Figure 7 demonstrates the advantages of the DBS-based method for TCR repertoire analysis. DBS provides a minimally invasive sample collection alternative to venipuncture. It is convenient for storage and transportation, in contrast to the necessary of refrigeration of − 20 °C for some RNA-compatible vacutainer tubes, and cold chain shipping for whole blood. Then, high quality RNA can be extracted from DBS-based samples for future molecular amplification and analysis. The entire process of RT-PCR amplification and library preparation of the immune repertoire was conducted automatically in a fully closed cassette, which is easier than the labor-intensive manual process. It also helps improve result consistency and to prevent contamination of the laboratory environment with amplicon. Although other products (PAXgene Blood RNA Tube (IVD) (Qiagen), Tempus™ Blood RNA Tube, etc.) can be used for storage and transportation of RNA at room temperature, refrigeration is still necessary for long-term storage. In addition, they are more expensive and laborious than DBS-based processing due to the requirement for a phlebotomist and specialized extraction RNA kits.

Fig. 7
figure7

Schematics for the comparison of the methods for TCR repertoire discovery by using a DBS sample and peripheral blood sample. DBS provides a minimally invasive sample collection and convenient alternative to venipuncture. High quality RNA is extracted from DBS-based samples for future molecular amplification and analysis. The entire process of multiplex PCR amplification and library preparation of the immune repertoire is automated in a fully closed cassette, which allows for a less labor-intensive manual process, improves result consistency and prevents contamination amplicon within the laboratory environment

Conclusions

The current DBS-based method shows high correlation to dominant TCRβ CDR3 clones detected from whole blood. The minimally invasive, cost effective, and convenient storage conditions will allow for the scale-up of surveillance studies or treatment response. More importantly, the development of such a tool allowed collecting of real-world data, i.e., when symptoms showed up, rather than doctors available for an appointment.

Abbreviations

NGS:

next generation sequencing

TCR:

T-cell receptor

5′RACE:

5′Rapid amplification of cDNA ends

DBS:

dry blood spots

RA:

rheumatoid arthritis

HIV:

human immunodeficiency virus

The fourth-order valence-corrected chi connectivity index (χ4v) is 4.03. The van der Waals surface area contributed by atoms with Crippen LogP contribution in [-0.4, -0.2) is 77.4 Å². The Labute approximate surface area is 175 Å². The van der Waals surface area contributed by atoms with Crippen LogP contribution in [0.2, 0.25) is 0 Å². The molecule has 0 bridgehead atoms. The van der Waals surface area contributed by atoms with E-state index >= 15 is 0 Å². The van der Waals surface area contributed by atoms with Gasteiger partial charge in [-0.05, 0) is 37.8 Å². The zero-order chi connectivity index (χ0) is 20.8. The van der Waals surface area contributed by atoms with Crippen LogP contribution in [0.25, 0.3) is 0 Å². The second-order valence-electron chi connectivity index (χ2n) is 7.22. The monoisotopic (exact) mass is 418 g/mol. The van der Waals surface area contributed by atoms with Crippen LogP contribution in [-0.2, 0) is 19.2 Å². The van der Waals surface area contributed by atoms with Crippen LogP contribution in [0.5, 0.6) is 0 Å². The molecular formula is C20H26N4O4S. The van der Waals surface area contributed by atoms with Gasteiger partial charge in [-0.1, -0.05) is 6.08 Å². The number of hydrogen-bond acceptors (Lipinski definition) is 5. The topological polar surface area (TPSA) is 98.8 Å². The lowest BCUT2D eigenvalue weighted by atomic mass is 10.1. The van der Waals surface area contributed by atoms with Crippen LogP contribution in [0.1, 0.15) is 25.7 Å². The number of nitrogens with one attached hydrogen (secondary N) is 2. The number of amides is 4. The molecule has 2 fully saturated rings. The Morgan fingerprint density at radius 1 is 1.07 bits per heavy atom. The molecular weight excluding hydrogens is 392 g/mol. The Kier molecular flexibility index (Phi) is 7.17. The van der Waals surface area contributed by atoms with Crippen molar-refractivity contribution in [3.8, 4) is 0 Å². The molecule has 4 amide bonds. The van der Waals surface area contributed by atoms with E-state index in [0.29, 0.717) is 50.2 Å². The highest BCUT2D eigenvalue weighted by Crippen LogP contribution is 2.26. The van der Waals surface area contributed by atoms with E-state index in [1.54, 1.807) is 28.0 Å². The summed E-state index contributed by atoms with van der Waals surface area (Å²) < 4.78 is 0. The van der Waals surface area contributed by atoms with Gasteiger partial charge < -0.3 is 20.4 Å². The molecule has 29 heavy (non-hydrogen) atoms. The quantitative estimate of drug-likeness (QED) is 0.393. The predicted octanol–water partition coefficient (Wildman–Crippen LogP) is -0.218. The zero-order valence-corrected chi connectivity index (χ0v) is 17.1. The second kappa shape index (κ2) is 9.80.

uCDR3:

unique CDR3s

β-ME:

β-mercaptoethanol

IMGT:

ImMunoGeneTics

DI:

Diversity Index

R 2 :

the coefficient of determination

2D:

two-dimensional

SPSS:

Statistical Package for the Social Sciences

ANOVA:

one-way analysis of variance

EGFR :

epidermal growth factor receptor

KRAS :

Kirsten rat sarcoma 2 viral oncogene homolog

WHO:

The World Health Organization

MHC:

major histocompatibility complex

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Authors’ contributions

SW, SL, JH and WP designed the study and patient specimen collection. SW, SL and WP completed the experimental process, data collection, literature search and generation of figures. SW, SL, XH, MBS; BB and MD wrote and edited the manuscript. HX and NH provided the experimental technical and laboratory facilities support. All authors reviewed the manuscript. All authors read and approved the final manuscript.

Acknowledgements

Not applicable.

Competing interests

WP, MBS, BB, MD, XH, SL, and JH are employees of iRepertoire. The other authors declare no competing interests.

Availability of data and materials

The data and materials supporting the conclusions of the current study are available from the corresponding author on reasonable request.

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Not applicable.

Ethics approval and consent to participate

The study design and recruiting of patients were approved by the New England Independent Review Board® (NEIRB) (IRB Number: 14-378). Written informed consent was obtained from all study participants. All experiments were performed according to the relevant guidelines and regulations.

Funding

The study did not receive any funding support.

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Author information

Correspondence to Jian Han or Song Li.

Additional file

12967_2019_1796_MOESM1_ESM.docx

Additional file 1: Table S1. The statistical results of sample (blood volume (µL)) calculation; Table S2. The numbers of shared CDR3 among the different people.

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Wu, S., Pan, W., Liu, H. et al. High throughput sequencing of T-cell receptor repertoire using dry blood spots. J Transl Med 17, 47 (2019) doi:10.1186/s12967-019-1796-4

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Keywords

  • T cell receptor
  • TCR repertoire
  • CDR3
  • Dry blood spots
  • Next-generation sequence
  • Diversity